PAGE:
Autism and ACT

What is autism?

Autism (sometimes referred to as autistic spectrum condition or ASC) is a neurodevelopmental condition that is characterised by pervasive differences in social communication, as well as the presence of restricted and repetitive patterns of behaviour, interests, or activities. It is referred to as a “spectrum” condition because it encompasses a wide range of issues which are highly variable from person to person and often these issues have different levels of impact on the person’s life. Autism is typically diagnosed in early childhood, although some individuals may receive a diagnosis later in life. The exact causes are still being studied, but it is believed to result from a combination of genetic and environmental factors.

Core characteristics of Autism/ASC

It’s essential to understand that the strengths and abilities of autistic people can differ considerably. Some autistic people may possess unique talents such as fantastic attention to detail, excellent memory skills and a strong ability to focus. Some autistic people might have a strong sense of right and wrong and approach relationships with a high level of honesty and authenticity.

However, autistic individuals often find social interaction in neuro-normative environments challenging. This is largely to do with neurotypical expectations about social norms like initiating and maintaining conversations, and social norms, maintaining eye contact and adhering to social niceties. Missing or misperceiving nonverbal cues, including facial expressions or gestures can be a common difficulty.

Autistic people often engage in repetitive behaviours. and sometimes these can include repetitive movements like hand-flapping or rocking (known as self-stimulating or stimming and are often used to manage emotions and cope with overwhelming situations). A preference for routines and a keen focus on specific subjects is also common for autistic individuals. Sensory processing differences are also frequently experienced, which can manifest as hyper- or hypo-sensitivity to sensory stimuli or difficulties modulating sensory experiences such as sounds, textures, smells or lights. Difficulties with the interoceptive sense can also mean that autistic people might struggle to know when they are full, hungry, thirsty and so forth, but it can also have implications for self-regulating emotions.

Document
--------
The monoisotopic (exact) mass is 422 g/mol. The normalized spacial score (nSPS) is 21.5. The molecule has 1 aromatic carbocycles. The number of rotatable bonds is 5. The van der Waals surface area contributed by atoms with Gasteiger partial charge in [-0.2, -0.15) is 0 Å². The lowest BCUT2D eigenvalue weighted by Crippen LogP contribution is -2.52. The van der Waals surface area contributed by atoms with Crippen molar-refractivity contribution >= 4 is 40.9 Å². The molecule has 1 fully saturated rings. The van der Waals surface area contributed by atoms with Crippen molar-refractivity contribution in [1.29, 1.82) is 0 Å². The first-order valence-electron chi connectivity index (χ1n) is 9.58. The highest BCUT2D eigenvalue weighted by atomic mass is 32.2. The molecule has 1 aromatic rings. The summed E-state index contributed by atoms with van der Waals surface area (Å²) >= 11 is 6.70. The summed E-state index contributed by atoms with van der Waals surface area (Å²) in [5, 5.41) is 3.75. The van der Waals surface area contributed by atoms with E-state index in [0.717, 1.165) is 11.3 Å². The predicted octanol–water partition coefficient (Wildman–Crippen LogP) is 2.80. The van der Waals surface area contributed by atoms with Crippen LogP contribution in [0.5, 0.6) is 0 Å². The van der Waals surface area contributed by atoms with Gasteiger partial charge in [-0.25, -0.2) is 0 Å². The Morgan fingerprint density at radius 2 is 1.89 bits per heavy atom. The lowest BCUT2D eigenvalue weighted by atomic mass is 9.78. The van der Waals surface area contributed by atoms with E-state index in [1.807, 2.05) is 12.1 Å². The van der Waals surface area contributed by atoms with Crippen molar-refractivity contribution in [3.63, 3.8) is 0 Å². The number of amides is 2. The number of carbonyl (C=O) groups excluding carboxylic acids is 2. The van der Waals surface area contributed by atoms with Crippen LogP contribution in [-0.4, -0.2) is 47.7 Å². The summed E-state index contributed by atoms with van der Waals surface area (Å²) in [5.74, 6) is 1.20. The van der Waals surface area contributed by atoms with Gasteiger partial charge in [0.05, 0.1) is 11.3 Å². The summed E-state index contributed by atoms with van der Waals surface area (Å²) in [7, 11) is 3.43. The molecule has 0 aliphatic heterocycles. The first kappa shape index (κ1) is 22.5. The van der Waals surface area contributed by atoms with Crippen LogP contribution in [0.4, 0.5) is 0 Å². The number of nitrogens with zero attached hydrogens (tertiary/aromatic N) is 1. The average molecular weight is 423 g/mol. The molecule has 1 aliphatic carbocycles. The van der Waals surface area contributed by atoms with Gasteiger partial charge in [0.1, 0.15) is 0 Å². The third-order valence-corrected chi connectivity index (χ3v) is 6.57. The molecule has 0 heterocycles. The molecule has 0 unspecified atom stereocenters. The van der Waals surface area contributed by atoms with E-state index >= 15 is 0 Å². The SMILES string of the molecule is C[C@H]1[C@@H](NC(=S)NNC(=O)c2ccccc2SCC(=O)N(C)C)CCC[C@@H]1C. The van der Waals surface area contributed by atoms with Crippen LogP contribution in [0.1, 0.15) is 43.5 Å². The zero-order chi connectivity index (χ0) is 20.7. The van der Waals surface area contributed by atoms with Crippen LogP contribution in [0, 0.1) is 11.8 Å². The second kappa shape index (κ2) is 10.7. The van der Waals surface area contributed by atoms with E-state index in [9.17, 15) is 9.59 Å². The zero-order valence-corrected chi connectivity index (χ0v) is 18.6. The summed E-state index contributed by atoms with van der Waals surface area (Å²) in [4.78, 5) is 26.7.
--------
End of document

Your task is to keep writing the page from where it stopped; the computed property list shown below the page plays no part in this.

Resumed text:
Autistic individuals often express that the challenges they face are not inherently problematic, but rather arise within neurotypical environments where they may be perceived as socially inappropriate. This labelling process can contribute significantly to the stigmatisation and distress experienced by individuals on the autism spectrum.

How ACT can support autistic people

Support and interventions for autistic people often involves a multidisciplinary approach which might include speech and language therapy, occupational therapy, psychological interventions, or educational support. Early intervention and personalised strategies which are neuro-affirming can significantly improve outcomes.

Acceptance and Commitment Therapy (ACT) offers a comprehensive approach to supporting neurodivergent people through the development of psychological flexibility. Managing distressing thoughts and emotions, and engaging in meaningful, values-driven lives can empower individuals to navigate their unique challenges and enhance their overall well-being.

  • Reducing self-criticism: ACT emphasises the importance of accepting one’s thoughts, emotions, and experiences without judgement. This can be particularly valuable in managing the challenges associated autism. Acceptance encourage individuals to acknowledge and validate their experiences, including difficulties with social interactions, sensory sensitivities, and repetitive behaviours. By accepting these aspects of their neurobiology, individuals can reduce self-criticism and develop a more compassionate and understanding attitude towards themselves.